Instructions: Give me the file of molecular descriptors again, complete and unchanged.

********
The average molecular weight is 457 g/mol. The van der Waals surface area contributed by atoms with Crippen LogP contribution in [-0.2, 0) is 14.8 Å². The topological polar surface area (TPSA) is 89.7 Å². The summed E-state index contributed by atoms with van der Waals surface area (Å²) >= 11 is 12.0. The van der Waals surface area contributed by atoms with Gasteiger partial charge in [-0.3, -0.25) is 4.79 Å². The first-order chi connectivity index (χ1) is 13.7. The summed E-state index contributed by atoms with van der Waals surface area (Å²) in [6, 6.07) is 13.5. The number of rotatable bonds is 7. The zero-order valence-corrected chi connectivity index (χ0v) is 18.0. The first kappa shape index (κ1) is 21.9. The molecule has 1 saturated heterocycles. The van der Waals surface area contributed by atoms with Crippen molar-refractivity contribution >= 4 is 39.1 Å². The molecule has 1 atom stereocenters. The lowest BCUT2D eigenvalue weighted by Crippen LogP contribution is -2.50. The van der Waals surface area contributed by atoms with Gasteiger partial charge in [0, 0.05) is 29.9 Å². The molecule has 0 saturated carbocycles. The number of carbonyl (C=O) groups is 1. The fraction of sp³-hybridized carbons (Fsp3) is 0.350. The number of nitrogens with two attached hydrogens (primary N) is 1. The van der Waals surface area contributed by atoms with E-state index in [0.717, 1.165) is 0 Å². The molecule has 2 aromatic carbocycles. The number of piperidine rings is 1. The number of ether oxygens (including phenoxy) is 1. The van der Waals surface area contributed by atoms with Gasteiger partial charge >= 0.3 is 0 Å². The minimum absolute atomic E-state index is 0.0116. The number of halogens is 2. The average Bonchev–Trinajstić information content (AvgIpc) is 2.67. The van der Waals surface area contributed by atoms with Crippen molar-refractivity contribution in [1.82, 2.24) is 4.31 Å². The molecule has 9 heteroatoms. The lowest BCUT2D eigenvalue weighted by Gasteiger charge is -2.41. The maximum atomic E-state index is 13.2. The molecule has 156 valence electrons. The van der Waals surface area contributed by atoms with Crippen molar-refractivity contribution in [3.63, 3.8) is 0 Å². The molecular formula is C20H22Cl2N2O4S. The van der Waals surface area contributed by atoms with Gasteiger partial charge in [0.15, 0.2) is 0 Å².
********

The average molecular weight is 457 g/mol. The van der Waals surface area contributed by atoms with Crippen LogP contribution in [-0.2, 0) is 14.8 Å². The topological polar surface area (TPSA) is 89.7 Å². The summed E-state index contributed by atoms with van der Waals surface area (Å²) >= 11 is 12.0. The van der Waals surface area contributed by atoms with Gasteiger partial charge in [-0.3, -0.25) is 4.79 Å². The first-order chi connectivity index (χ1) is 13.7. The summed E-state index contributed by atoms with van der Waals surface area (Å²) in [6, 6.07) is 13.5. The number of rotatable bonds is 7. The zero-order valence-corrected chi connectivity index (χ0v) is 18.0. The first kappa shape index (κ1) is 21.9. The molecule has 1 saturated heterocycles. The van der Waals surface area contributed by atoms with Crippen molar-refractivity contribution >= 4 is 39.1 Å². The molecule has 1 atom stereocenters. The lowest BCUT2D eigenvalue weighted by Crippen LogP contribution is -2.50. The van der Waals surface area contributed by atoms with Gasteiger partial charge in [0, 0.05) is 29.9 Å². The molecule has 0 saturated carbocycles. The number of carbonyl (C=O) groups is 1. The fraction of sp³-hybridized carbons (Fsp3) is 0.350. The number of nitrogens with two attached hydrogens (primary N) is 1. The van der Waals surface area contributed by atoms with E-state index in [0.717, 1.165) is 0 Å². The molecule has 2 aromatic carbocycles. The number of piperidine rings is 1. The number of ether oxygens (including phenoxy) is 1. The van der Waals surface area contributed by atoms with Gasteiger partial charge >= 0.3 is 0 Å². The minimum absolute atomic E-state index is 0.0116. The number of halogens is 2. The average Bonchev–Trinajstić information content (AvgIpc) is 2.67. The van der Waals surface area contributed by atoms with Crippen molar-refractivity contribution in [1.82, 2.24) is 4.31 Å². The molecule has 9 heteroatoms. The lowest BCUT2D eigenvalue weighted by Gasteiger charge is -2.41. The maximum atomic E-state index is 13.2. The molecule has 156 valence electrons. The van der Waals surface area contributed by atoms with Crippen molar-refractivity contribution in [3.63, 3.8) is 0 Å². The molecular formula is C20H22Cl2N2O4S. The van der Waals surface area contributed by atoms with Gasteiger partial charge in [0.15, 0.2) is 0 Å².